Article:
Wednesday, 4 May 2011

Bill on teaching abstinence in sex education passes first vote in Commons

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Conservative MP Nadine Dorries
Earlier this afternoon, a Ten Minute Rule bill proposing the teaching of abstinence to girls in sex and relationship education lessons passed its first vote in the House of Commons. The motion, entitled "Sex Education (Required Content)", was proposed by the Conservative MP Nadine Dorries, who is best-known for her anti-abortion stance, and reads as follows (it's easiest to search the page for "Dorries" to find it):
"That leave be given to bring in a Bill to require schools to provide certain additional sex education to girls aged between 13 and 16; to provide that such education must include information and advice on the benefits of abstinence from sexual activity; and for connected purposes."
MPs voted 67-61 in favour of the motion, with a number of the ayes apparently coming from members of the Conservative Christian Fellowship. It's important to point out that it is immensely unlikely that Dorries' bill will become law, as this helpful BBC piece on Ten Minute Rule bills explains:
"If the bill is approved by the House at this first reading stage, it joins the queue of private members' bills waiting to receive a second reading.

The government will only rarely allow a ten minute rule bill to progress far enough to become law so MPs tend to use this procedure simply as a way of gaining publicity for a particular issue."
But while the motion probably won't reach the statute book, its success today illustrates the existence of a small group within parliament, spearheaded by Dorries, that aims to introduce socially conservative legislation, particularly in relation to sex and reproductive rights. Dorries, alongside the Labour MP Frank Field, has introduced amendments to the Health and Social Care Bill that would place new obstacles in the path of women seeking abortions, and she will no doubt take encouragement from today's vote on sex education.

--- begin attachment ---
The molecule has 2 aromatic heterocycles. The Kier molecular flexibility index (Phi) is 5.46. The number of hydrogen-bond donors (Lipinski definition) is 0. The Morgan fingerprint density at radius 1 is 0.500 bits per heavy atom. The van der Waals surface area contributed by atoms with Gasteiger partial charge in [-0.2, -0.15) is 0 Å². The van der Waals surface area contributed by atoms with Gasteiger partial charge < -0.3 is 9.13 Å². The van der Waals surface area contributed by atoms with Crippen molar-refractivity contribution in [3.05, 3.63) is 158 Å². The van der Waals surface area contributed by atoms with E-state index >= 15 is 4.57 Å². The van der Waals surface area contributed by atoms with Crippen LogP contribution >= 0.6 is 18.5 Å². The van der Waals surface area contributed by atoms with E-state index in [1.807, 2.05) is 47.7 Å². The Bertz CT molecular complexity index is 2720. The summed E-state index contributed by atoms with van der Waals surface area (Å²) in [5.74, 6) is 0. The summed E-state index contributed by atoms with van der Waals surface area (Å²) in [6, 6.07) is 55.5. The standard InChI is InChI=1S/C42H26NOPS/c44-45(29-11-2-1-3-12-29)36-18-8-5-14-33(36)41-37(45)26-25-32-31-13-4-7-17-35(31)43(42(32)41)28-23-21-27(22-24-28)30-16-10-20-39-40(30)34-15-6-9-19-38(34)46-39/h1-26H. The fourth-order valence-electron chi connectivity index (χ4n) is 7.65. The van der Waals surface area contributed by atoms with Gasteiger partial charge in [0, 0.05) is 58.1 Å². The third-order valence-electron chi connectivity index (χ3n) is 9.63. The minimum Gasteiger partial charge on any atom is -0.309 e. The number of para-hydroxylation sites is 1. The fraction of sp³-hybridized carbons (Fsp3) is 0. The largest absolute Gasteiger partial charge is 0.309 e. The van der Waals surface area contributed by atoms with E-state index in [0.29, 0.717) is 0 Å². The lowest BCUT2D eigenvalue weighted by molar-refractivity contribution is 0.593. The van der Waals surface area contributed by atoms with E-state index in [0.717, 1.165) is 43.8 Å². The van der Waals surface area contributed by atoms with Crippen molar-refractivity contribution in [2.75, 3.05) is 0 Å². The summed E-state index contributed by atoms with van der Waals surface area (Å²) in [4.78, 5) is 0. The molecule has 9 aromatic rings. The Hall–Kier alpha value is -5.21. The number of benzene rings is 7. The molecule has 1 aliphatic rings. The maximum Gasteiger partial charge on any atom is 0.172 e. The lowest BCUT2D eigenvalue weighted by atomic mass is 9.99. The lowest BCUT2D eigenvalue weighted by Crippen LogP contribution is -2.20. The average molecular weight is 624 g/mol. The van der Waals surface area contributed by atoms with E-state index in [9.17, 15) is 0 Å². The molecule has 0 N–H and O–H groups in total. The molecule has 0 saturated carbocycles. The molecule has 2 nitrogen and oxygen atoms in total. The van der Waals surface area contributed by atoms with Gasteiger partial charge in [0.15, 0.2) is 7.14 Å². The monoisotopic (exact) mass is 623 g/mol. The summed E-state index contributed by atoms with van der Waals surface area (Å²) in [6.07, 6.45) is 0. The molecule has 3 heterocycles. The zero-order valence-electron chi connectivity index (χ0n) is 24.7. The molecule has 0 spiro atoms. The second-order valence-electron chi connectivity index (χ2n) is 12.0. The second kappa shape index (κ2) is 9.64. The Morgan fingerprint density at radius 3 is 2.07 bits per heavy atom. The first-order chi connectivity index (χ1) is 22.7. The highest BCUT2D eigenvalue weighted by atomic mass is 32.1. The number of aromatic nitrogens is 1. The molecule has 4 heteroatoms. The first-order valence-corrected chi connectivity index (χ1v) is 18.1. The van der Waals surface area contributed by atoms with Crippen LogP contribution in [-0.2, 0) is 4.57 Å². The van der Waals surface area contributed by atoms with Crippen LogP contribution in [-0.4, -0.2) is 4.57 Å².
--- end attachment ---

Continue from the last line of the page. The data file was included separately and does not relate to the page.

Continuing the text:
Update: This piece by Sunny Hundal over at Liberal Conspiracy is worth reading for a view on what exactly Nadine Dorries is proposing, and what her long-term aims may be.

Update 2: The Guardian now have a report on this, quoting what Dorries used her ten minutes to tell parliament:
"Peer pressure is a key contributor to early sexual activity in our country. Society is focused on sex. Teaching a child at the age of seven to apply a condom on a banana is almost saying: 'Now go and try this for yourself'. Girls are taught to have safe sex, but not how to say no to a boyfriend who insists on sexual relations."
Of course, children are not (at least as far as we can ascertain) taught at the age of seven how to put condoms on bananas. Perhaps just one of the reasons why Chris Bryant MP, speaking against the motion, described it as "the daftest piece of legislation" he has encountered in the Commons.
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